One of the challenges of working on an MMO as long lasting as the EverQuest franchise is decisions made today may still be having effects to the game 10 years down the line. And with a total of 53 game programmers who’ve worked on EQ2 so far, there have been many different cooks adding ingredients to the codebase that’s the heart of the game.
When implementing any new feature or system, programmers always try to make the code easy for future programmers to understand in case it needs to be modified in the future, and to predict where possible how it might be used in the future. But unfortunately, it’s not easy to predict the future, and sometimes a system that was implemented with one specific need in mind may end up being used far down the road for sometime entirely different.
A great example of this is the baby dragon. When EQ2 was first released, it included a collector’s edition that had, among other things, a baby dragon house pet in your choice of colors that would do a variety of tricks in your home. The baby dragon was completely unique, there was no other house pet like it, and since it was an exclusive collector’s edition reward, there was no particular expectation that anything would be like it again.
So the code for handling aspects of the baby dragon’s unique behavior was written, and when it came to certain behaviors, an “isBabyDragon” check was added so that if the item being checked was a baby dragon, the code should treat it in a certain way.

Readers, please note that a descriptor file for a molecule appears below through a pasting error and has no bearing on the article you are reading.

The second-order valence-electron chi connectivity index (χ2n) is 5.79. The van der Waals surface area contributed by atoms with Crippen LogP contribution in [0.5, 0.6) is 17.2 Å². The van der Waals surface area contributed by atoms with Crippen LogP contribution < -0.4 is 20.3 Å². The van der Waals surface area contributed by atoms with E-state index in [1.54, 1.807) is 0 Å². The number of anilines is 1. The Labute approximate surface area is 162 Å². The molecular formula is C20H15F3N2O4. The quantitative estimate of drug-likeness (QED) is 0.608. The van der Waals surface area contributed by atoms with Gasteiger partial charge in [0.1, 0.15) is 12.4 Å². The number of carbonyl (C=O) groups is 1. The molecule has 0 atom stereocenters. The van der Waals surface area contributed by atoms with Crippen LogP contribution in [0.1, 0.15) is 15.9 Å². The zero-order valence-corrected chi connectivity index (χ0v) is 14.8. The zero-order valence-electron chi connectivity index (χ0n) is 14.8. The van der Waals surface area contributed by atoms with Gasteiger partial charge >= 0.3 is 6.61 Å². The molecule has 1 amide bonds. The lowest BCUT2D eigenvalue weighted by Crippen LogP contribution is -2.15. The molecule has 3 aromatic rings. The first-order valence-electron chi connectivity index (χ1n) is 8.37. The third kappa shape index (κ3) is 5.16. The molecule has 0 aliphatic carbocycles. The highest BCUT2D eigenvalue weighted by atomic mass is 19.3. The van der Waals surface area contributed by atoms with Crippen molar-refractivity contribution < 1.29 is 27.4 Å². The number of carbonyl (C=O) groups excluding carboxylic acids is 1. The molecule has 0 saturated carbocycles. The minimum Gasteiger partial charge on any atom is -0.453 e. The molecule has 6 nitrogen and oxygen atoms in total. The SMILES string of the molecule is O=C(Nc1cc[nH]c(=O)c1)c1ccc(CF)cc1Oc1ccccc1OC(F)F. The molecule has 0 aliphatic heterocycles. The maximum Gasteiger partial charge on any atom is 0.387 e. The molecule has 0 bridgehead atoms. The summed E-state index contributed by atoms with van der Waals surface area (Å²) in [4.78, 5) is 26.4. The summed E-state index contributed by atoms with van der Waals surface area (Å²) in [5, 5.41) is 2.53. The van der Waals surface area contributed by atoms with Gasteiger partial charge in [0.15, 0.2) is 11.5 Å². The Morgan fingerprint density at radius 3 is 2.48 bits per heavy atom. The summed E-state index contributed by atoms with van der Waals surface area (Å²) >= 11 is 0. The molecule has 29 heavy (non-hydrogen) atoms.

This worked perfectly well for launch and the baby dragon was enjoyed by many happy new EQ2 home owners.
However, some time after launch, the Bloodline Chronicles adventure pack was released. This added new dungeons underneath Nektulos Forest, and also added a new type of destructible wall that could be blown up by lighting an explosive barrel nearby. Adventurers would move the barrels into position, light the fuse, and watch as the wall shattered, opening up new areas to explore. And when the programming team implemented the destructible walls feature, they needed to check certain aspects of the wall that happened to be similar to things that were checked on baby dragons. And because the code that checked whether something was a baby dragon had been called “isBabyDragon”, the code now needed to consider that destructible walls returned “true” for “isBabyDragon”.
The destructible walls worked perfectly and adventurers had lots of fun blowing them up, but new programmers joining the team years after launch may still be puzzled to discover that, technically speaking, destructible walls are considered to be baby dragons from the code perspective.